The highest price paid for a work of art was $250 million in 2011. Obviously, there’s a lot of money in selling art. Unfortunately this also means there is a lot of money in producing forgeries.
One notable forger sold $60 million worth of phony Vermeers to a slew of people throughout Europe before being caught. When it comes to appraising fine art even the experts can get duped and when they do, buyers pay too high a price. Continue reading →
Enservio Select was recently asked to appraise an original oil painting by Ettore “Ted” DeGrazia (American, 1909-1982). Born in the mining town of Morenci, Arizona, Ted DeGrazia became one of Arizona’s most prominent painters, illustrators, and graphic artists, resulting in his studio gallery being listed on the National Register of Historic Places. He lived most of his life near Tucson, and worked in his studio, open to the public, that he called “The Gallery of the Sun.” His signature work is paintings and illustrations of ‘angel-like’ Southwestern children, many of them of Indian and Hispanic descent. His original paintings are iconic and sought after worldwide and range from $10,000-$20,000 depending on the size.
In determining the value of a painting, a number of factors must be considered, including the artist, provenance, the quality of work, period (date), and condition. In many instances we value paintings whose style and date of creation match those of well known artists though they lack signatures. School or Genre paintings are high quality works created in the same style of an artist but aren’t directly connected to them by signature or provenance. For example, many drawings in the market which cannot be attributed to Rembrandt yet have all the physical attributes of a Rembrandt are sold as “school of Rembrandt”. While an unsigned painting by a particular artist would have less value than a signed example by that very same artist, unsigned genre paintings do not command the highest prices in the marketplace.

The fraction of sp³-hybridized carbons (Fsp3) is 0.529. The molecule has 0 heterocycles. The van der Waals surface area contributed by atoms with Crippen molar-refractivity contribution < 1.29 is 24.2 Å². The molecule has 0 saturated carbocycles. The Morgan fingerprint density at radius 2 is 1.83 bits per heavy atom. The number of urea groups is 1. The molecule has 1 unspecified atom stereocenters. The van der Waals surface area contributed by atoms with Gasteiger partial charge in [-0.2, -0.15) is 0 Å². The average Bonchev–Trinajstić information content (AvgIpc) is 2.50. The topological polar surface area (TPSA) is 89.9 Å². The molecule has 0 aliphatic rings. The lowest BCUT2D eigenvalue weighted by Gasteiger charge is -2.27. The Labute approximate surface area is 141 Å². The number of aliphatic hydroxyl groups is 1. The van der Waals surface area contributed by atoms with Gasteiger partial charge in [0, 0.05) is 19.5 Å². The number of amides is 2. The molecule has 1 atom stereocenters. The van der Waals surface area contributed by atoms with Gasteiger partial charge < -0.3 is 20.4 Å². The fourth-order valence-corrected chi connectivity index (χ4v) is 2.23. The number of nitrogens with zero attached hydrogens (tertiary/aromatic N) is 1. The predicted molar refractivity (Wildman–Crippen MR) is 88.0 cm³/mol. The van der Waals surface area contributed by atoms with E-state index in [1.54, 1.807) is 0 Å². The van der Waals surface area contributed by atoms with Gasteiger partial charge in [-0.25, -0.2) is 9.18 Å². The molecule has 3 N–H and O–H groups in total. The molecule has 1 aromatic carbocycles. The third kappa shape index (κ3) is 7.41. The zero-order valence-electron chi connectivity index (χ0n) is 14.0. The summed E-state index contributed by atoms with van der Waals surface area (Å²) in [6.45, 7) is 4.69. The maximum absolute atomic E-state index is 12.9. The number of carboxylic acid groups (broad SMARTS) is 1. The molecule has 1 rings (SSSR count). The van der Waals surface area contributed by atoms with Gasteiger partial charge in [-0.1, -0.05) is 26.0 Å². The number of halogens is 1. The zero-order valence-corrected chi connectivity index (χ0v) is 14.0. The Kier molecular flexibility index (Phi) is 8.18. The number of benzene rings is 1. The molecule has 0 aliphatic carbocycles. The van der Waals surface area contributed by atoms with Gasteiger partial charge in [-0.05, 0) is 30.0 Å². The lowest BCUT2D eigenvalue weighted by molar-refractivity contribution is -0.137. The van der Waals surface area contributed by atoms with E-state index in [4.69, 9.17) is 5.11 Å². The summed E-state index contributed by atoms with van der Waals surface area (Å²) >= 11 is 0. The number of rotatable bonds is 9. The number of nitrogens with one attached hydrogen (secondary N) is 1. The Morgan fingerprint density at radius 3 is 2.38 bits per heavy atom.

Only on rare occasions does the historical significance of an item outweigh the value of the item itself. Recently Enservio Select received a request to appraise a glass panel from the infamous S.S. Normandie, a French luxury liner ship which capsized during WWII. The piece was an Art Deco verre églomisé (glass gilded) reverse painted panel from the 1930s, painted by Jean Dupas (French, 1882-1964), and was created as part of a larger glass mural for the SS Normandie’s Grand Salon. The panel was unfortunately broken during transport and we, not only, had the task of putting a monetary value to the piece, but a salvage value as well.